Research reveals gap between online security perceptions and best practices
According to the latest research from the National Cyber Security Alliance and McAfee, many Americans may be suffering from a case of false confidence when it comes to their online safety and security.
In a study of more than 2,300 Americans, analysts discovered that more than 90 percent of respondents believe safe and secure internet is crucial to the nation's economic security. But when the matter is closer to home, many consumers may not be taking the proper precautions.
One of the primary concerns from today's parents is the challenge of raising their children in an increasingly digital age. Although 70 percent of survey respondents acknowledged that they are their child's primary resource for online security, less than half are confident that their son or daughter is navigating the web safely.
Parents may also have a misguided perception of which online threats are most prevalent and serious. The report revealed that just 7 percent of U.S. parents are concerned about cyberbullying, yet one in three children have been a victim, according to the Pew Internet and American Life Survey.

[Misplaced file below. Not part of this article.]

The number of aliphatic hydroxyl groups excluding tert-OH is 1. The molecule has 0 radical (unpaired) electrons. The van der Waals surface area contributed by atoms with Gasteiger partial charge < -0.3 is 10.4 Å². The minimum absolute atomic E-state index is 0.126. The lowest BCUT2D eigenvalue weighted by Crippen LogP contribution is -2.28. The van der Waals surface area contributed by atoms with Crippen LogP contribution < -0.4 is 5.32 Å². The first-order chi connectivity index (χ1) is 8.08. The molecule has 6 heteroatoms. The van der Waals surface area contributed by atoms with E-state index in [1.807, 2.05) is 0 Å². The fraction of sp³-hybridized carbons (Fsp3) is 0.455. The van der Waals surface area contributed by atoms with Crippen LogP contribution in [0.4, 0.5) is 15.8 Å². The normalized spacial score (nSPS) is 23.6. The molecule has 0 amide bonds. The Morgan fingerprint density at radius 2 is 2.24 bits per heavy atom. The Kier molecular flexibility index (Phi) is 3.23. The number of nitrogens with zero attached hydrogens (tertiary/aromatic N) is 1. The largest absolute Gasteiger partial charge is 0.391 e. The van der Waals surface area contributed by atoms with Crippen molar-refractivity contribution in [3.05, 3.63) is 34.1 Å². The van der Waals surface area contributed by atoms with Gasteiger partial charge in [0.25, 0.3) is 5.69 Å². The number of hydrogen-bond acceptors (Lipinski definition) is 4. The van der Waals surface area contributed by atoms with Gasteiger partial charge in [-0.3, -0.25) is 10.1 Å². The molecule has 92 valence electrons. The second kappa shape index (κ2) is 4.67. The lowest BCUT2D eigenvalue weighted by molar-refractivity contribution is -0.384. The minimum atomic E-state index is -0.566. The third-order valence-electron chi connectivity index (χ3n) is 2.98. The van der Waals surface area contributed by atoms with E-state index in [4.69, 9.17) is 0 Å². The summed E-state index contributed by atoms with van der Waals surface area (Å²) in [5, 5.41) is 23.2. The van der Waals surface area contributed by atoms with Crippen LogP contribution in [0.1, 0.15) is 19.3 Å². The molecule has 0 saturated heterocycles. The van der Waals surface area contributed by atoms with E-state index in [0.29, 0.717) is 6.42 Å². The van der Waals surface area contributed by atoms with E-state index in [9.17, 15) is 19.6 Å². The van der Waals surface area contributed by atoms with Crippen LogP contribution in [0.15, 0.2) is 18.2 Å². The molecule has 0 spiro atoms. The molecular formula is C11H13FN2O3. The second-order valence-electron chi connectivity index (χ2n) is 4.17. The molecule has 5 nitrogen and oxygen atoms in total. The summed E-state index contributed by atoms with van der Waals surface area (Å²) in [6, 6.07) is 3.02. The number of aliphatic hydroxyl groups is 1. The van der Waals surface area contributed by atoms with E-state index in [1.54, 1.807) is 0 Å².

American adults also struggle to incorporate best practices into their own online behavior.
According to the report, one in five consumers do not believe it's necessary to change their account password regularly, and 25 percent reported that they never change a password unless prompted. With McAfee analysts discovering more than 1 million strands of password-stealing malware in the first six months of the year alone, experts encourage consumers to explore the wide range of password organizer solutions that could simplify the management of sensitive credentials.
"This new survey demonstrates the fundamental importance of better online safety and security awareness for ourselves, our communities, our schools and our businesses," according to McAfee co-president Todd Gebhart. "Consumers need to think beyond just PCs and also protect their web experiences, their data and - very importantly - their children on all the devices they use."
To help align their online behavior in alignment with best practices, consumers would be wise to observe some of the most prevalent threats observed by law enforcement officials. Within the study, unsecured wireless networks, a lack of password protection and fraudulent antivirus messages were cited as leading threats to online safety. Additionally, users were encouraged to come forward and report cybercrime incidents to help authorities recognize trends and apprehend perpetrators.